“People agonize over Christmas,” Staron said, rolling her eyes. “It’s tragic! Just adapt. If you’re gonna have arguments, have a two-sided tree -- she gets one side, he gets the other (or in the case of a gay couple, HE gets one side and HE gets the other!). This is supposed to about celebration!”
Pranga couldn’t agree more, “This is pure fantasy. Have fun with it. It’s really about you!”
To learn more about Dr. Christmas or to order a copy of Christmas Style in time to craft plenty of holiday magic of your own, check out www.drchristmas.com.
Worldwide opera star Renée Fleming will perform in Kansas City on Thursday night, November 18, but the day before, she'll be part of a panel discussion for "Music and the Mind" — a conversation about how music affects the brain, cognitive development, healing and quality of life.
WHAT: Music and the Mind with Renée Fleming
WHEN: Wednesday, Nov 17, 2021
TIME: 4:00-5:30 PM
WHERE: The 1900 Building, 1900 Shawnee Mission Parkway, Mission Woods, KS, 66205
Music has a profound impact and the ability to shape 86 billion neurons in the brain for cognitive development, healing, and therapy. Science research has clearly shown that music therapy interventions can improve quality of life across nearly all neurological disorders. And there is tremendous public-interest in applying music to creative aging, childhood development, and community wellness.
But scientists want to know more.
Join soprano Renée Fleming and a distinguished panel of local Kansas City experts in neurology, music therapy, music and healing, and more for this cutting-edge discussion. Audience members will be able to participate in a Q&A following the panel discussion.
*Please note this Music and the Mind Event is not a musical performance*
As Artistic Advisor at Large to the John F. Kennedy Center for the Performing Arts, Renée Fleming has spearheaded a collaboration with the National Institutes of Health, with the participation of the National Endowment for the Arts (NEA). The Sound Health initiative explores and brings attention to research and practice at the intersection of music, health, and neuroscience. This collaboration has led to workshops at the NIH, and events and performances at the Kennedy Center. This initiative has also led the NIH to recently award $20 million dollars in funding for music and neuroscience research over five years.
As part of her advocacy, Fleming is also advisor to the recently launched NEA/UCSF Sound Health Network and co-chair of the Aspen Institute/Johns Hopkins NeuroArts Blueprint, both working to advance the field of arts and health.
This event is free and open to the public, but seating is limited. Please call the Harriman-Jewell Series at 816-415-5025 to reserve your seat.
WHAT: Renée Fleming, soprano in recital
WHEN: Thursday, Nov 18, 2021
TIME: 7:00 PM
WHERE: Helzberg Hall, Kauffman Center for the Performing Arts
COST: Tickets from $25.00 *discounts available for students, educators, first responders, active duty military and veterans with valid I.D.
Pair a glorious voice with a winning personality and you have a diva for the ages. Renée Fleming is a longstanding Harriman-Jewell Series favorite. With her many television and Broadway appearances, Fleming has been embraced by music lovers of all genres.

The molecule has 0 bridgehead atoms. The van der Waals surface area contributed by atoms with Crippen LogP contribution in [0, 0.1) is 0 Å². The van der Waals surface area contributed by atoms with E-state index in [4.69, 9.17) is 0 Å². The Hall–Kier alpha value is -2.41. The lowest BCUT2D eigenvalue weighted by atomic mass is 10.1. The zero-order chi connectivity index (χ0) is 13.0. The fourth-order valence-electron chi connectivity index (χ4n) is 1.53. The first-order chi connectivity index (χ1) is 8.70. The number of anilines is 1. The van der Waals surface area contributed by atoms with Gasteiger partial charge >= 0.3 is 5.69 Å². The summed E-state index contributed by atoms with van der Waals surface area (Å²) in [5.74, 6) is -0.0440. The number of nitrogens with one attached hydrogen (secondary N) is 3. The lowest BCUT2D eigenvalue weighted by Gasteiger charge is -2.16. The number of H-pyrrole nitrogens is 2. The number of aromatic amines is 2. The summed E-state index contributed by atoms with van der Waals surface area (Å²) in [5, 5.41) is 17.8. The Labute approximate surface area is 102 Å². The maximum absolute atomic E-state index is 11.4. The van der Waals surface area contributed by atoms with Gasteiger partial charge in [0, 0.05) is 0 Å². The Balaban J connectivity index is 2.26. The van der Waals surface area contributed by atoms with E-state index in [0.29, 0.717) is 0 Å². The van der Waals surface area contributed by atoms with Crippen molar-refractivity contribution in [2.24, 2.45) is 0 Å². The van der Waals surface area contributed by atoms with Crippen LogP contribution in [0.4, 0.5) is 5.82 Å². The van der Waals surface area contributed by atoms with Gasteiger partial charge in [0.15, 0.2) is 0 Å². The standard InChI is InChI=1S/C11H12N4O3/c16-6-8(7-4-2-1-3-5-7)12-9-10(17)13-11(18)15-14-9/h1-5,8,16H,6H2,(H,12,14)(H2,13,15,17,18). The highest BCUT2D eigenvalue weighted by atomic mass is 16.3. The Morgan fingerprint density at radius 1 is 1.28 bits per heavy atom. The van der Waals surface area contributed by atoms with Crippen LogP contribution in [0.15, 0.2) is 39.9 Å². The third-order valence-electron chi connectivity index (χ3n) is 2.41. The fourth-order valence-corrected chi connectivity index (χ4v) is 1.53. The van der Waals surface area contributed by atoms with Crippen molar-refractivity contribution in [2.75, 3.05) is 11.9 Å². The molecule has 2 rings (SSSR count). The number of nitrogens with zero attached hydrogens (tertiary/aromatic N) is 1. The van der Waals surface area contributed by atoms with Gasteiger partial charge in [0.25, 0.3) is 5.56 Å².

Whether singing at the Nobel Peace Prize ceremony, the Olympics, or Queen Elizabeth’s Diamond Jubilee, Renée Fleming represents opera to the world. In addition to her numerous operatic performances, Fleming often works classic show tunes and the Great American Songbook into her recitals. Fleming’s trademark rapport with audiences will give her Kansas City performance a warmth that is personal and sincere.
Rob Ainsley is pianist for the recital. His diverse career as a musician, conductor, educator, and administrator has taken him to top organizations and colleges from coast to coast. He now serves as Director of the Washington National Opera’s Cafritz Young Artists and American Opera Initiative. Ainsley performed with Renée Fleming in The Metropolitan Opera’s August 2020 “Met Stars Live in Concert” that was streamed worldwide.
ABOUT THE HARRIMAN-JEWELL SERIES
Renée Fleming's recital will mark the 977th performance since the Series was founded in 1965. From free education events that allow interaction with musicians and dancers, to our free Discovery Concerts that are open to the community, the Harriman-Jewell Series continues to offer life-enriching opportunities for its community's youth and lifelong learners.
Whether you're spreading truth, information, or love, traveling abroad for humanitarian reasons can have risks. Detained American journalist in Myanmar, Danny Fenster, is to be released from jail, and to fly home soon. But it doesn't always end well for every foreign national attempting to do good in a foreign country.
The missionaries consisting of sixteen Americans and one Canadian kidnapped by the Haitian “400 Mawozo” gang on October 16, is extremely scary. The gang has threatened to kill the humanitarian Christians if a million dollar per person ransom is not fulfilled. The group consists of men, women, children and an eight-month-old baby.
These missionaries have sacrificed their time and paid their own way to go to the poorest place in the Western hemisphere to try to spread God’s love and save some souls. In turn, the missionaries are experiencing a nightmare like they’ve never imagined. They’re imprisoned and being threatened with a bullet in the head.
Most of us will never get over seeing journalists being beheaded and tortured in Syria and Iraq by the barbaric Islamic extremist group called ISIL. Burning people alive and beheading others were too graphic and gruesome to ever be forgotten.
Years ago, I traveled to a third world country on a “missionary trip” with others thinking it would be a nice break. I’ve never worked so hard in my life.
Sadly, the 17 missionaries in Haiti are undergoing a cruel experience that may end with the cost of their very lives. What are they thinking now? What is going through the minds of the little children who traveled to a world to help others and spread God’s love?
Haiti has been the site of years of humanitarian efforts. The United States and other countries have given billions of dollars to help Haiti. Sadly, hurricanes, political unrest, underdevelopment and extreme poverty have all made for a sad scenario.